David Bowie is widely renowned as one of the most unique and influential artists of the 70s and beyond. Known for his chameleonic nature and his extravagant stage persona, Bowie is also one of the most interesting vocalists out there: in the late 60s/early 70s he exhibited a light, tenorish voice with effortless upper 4th octave highs and a rarely exploited low register. However, starting with the "Diamond Dogs" album in 1974, he began developing his trademark 'dramatic baritone' style: dark, 'crooning' lows, operatic, vibrato-heavy high notes, occasionally some intense belting and an overall over-the-top, theatrical approach to singing, which, generally speaking, suit his music perfectly. Low notes: 0:00 Bowie greets the musical world with some easy B2s from his first hit single, "Space Oddity". 0:11 A solid Bb2, sliding down to a quiet F2, from "Bring Me the Disco King" live in 2003. 0:19 Strong A2s from "Beauty and the Beast" (with a slide down to C#2). 0:28 A menacing low passage from "Cat People", with effortless Bb2s and a great G#2. 0:50 Warm, resonant melody singing down to A2s and G2s, from "Word on a Wing" live in 1999. 1:09 One of Bowie's finest low passages from "Heroes" live in 1984. Bottoms at F#2. 1:31 Solid F#2s and E2s from "Scary Monsters (And Super Creeps)". 1:38 Strong E2 from the backing vocal of "See Emily Play". 1:46 Classic low singing down to E2 from "Sound and Vision". 1:57 A magnificent low passage from "Sweet Thing", with G2s, F#2s and a couple of brief C2s! 2:13 Great G2s and some D2s as well from this creepy passage of "Sister Midnight", live in 2003. 2:32 Brief D2 from "China Girl". Great low singing throughout the song. 2:44 Impressive! The classic slide down from "Fame" done live in 2003: it bottoms at a very strong, sustained D2. Bowie appears shocked himself. 3:03 Effortless low singing with lots of D2s from "Heroes" live in 2002. 3:28 Sustained C#2 from David's cover of "I Feel Free". 3:43 The classic intro to "Modern Love", with solid spoken E2s and C2s. 3:53 Solid B1 from "I Took a Trip on a Gemini Spacecraft", live in 2002! 4:00 The same passage from the studio version of the same track, bottoms at a cool fried G1! High notes: 4:09 Magnificent operatic F#4 (preceded by a short G4) from the obscure "Fantastic Voyage". 4:22 A fabulous sustained G4 from "Cat People". 4:40 Crazy sustained G4 from Mick Ronson's cover of "Like a Rolling Stone", where David sings lead. 4:55 Some great, passionate belting around G4 from the soul-influenced "Win". 5:17 For contrast, some totally effortless G4s from "Cygnet Committee", an obscure early song. Bowie's voice was noticeably higher back in 1969. 5:39 G#4 sliding down to a great sustained G4 from "Black Tie White Noise". 5:53 Some of Bowie's most savage belting, topping at G#4 from "Never Get Old", live in 2003. 6:16 Some surprisingly effortless G#4s from "Ashes to Ashes", recorded in 1980 when Bowie's voice was already considerably lower. 6:31 Extremely easy G4s/A4s from the classic chorus of "Changes". 6:48 A great sustained A4 followed by some brutal belting topping at G4 from "Big Brother". 7:11 Light, easy operatic singing from "The Width of a Circle". Tops at A4. 7:33 Complete contrast again, very aggressive and rough singing from "Working Class Hero". Great G4 and A4. 8:01 Passionate Bb4s from the classic theatrical coda of "Rock 'n' Roll Suicide". 8:30 Perhaps the best demonstration of Bowie's effortless high register in the early 70s: the legendary chorus of "Life on Mars?" with classic Bb4s. This was never attempted live. 8:53 An awesome soulful Bb4 from "Rock and Roll With Me". 8:59 Very easy sustained A4s and B4 from the chorus of "All the Young Dudes". 9:13 One of my favourite Bowie high passages, taken from "Sweet Thing": fabulous G4 and A4 followed by a short B4. 9:28 Another classic clip, from one of Bowie's most emotional performances. The song is "Heroes" and the excerpt tops at B4. 10:00 C5 from "Suffragette City". 10:06 Totally easy C5 from "Changes" live 1972. 10:11 Light melody singing up to C5 from "Shining Star (Makin' My Love)", an oddity for the crooning 80s Bowie. 10:21 A great sustained C#5 from "Here Comes the Night"! 10:29 That was very unexpected: solid, melody-sung C#5 from a live performance of "Changes" in 2003. 10:38 The anthemic coda of "All the Madmen", with lots of light C#5s and D5s. 10:58 The classic falsetto D5 from "Young Americans", one of Bowie's most glorious singing moments. Preceded by belted G4s. 11:12 Gorgeous falsetto D5 from "Heroes" live in 1977. 11:21 Another shocker: a strong E5 from a live "Five Years" rehearsal in 1976! 11:31 Hoarse sustained falsetto E5 from "Across the Universe". 11:40 The soulful harmonies of "Sweet Thing", topping at F5 in falsetto. The lead vocals get down to Bb2. 11:55 Sustained G#4 sliding up to a crazy, non-modal F#5! Song is "Joe the Lion". 12:05 Faint, soft sustained G#5 from "Lady Grinning Soul" --David's highest known recorded note.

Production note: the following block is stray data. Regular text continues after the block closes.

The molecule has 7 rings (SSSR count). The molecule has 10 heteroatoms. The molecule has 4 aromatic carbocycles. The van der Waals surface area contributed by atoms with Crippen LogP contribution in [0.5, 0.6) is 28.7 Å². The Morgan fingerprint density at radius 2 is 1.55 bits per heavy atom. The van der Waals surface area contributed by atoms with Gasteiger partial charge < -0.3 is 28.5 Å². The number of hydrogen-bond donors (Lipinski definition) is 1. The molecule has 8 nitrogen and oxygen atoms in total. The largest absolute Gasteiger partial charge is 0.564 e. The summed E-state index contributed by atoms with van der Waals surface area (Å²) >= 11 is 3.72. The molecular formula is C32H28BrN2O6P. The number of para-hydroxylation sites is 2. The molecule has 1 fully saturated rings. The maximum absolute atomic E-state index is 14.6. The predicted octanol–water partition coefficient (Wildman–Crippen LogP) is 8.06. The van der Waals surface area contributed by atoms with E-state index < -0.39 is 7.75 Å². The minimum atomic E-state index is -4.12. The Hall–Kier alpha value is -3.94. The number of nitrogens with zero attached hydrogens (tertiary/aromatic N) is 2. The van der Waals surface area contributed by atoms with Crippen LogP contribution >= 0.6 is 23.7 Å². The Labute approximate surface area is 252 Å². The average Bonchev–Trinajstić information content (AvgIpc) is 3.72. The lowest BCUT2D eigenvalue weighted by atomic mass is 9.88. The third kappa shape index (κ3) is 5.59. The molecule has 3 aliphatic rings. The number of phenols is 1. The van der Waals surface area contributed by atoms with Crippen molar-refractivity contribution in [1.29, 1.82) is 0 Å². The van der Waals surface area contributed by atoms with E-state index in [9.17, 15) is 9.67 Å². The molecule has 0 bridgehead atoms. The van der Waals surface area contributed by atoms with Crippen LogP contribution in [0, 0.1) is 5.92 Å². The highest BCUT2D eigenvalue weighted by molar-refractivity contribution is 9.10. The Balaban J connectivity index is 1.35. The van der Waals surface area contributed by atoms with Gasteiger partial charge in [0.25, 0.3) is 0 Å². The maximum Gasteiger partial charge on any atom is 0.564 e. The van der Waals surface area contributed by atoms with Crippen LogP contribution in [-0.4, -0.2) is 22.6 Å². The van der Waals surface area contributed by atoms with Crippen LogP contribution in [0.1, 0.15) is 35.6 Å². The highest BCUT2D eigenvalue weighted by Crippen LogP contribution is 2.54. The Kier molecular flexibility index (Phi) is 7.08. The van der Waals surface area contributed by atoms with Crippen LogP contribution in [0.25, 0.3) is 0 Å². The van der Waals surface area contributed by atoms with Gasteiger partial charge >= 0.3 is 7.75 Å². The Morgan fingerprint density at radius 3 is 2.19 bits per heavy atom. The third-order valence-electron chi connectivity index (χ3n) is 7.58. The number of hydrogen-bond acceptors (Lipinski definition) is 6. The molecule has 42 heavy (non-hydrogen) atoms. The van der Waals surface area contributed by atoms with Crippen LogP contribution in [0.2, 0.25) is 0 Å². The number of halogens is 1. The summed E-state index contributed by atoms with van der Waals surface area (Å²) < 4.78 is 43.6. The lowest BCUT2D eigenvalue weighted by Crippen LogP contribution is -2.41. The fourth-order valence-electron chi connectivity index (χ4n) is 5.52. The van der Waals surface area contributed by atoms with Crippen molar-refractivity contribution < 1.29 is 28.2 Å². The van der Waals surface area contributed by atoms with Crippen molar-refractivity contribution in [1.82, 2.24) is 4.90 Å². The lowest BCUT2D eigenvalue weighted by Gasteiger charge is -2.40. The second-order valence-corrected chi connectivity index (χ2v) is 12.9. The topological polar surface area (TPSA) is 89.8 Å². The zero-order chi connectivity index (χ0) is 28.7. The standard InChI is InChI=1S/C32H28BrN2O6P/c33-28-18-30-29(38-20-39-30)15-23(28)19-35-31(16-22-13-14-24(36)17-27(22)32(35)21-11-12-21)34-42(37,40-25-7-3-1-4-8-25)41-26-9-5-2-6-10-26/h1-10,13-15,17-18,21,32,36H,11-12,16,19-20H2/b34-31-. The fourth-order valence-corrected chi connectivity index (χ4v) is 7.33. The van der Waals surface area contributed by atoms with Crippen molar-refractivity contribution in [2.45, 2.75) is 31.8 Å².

Stephen Colbert, Guillermo Del Toro, Neil Gaiman, Stan Lee, Hugh Hefner, and others discuss the life and work of legendary cartoonist Gahan Wilson, whose subversive and often ghoulish drawings have appeared in print for over 50 years.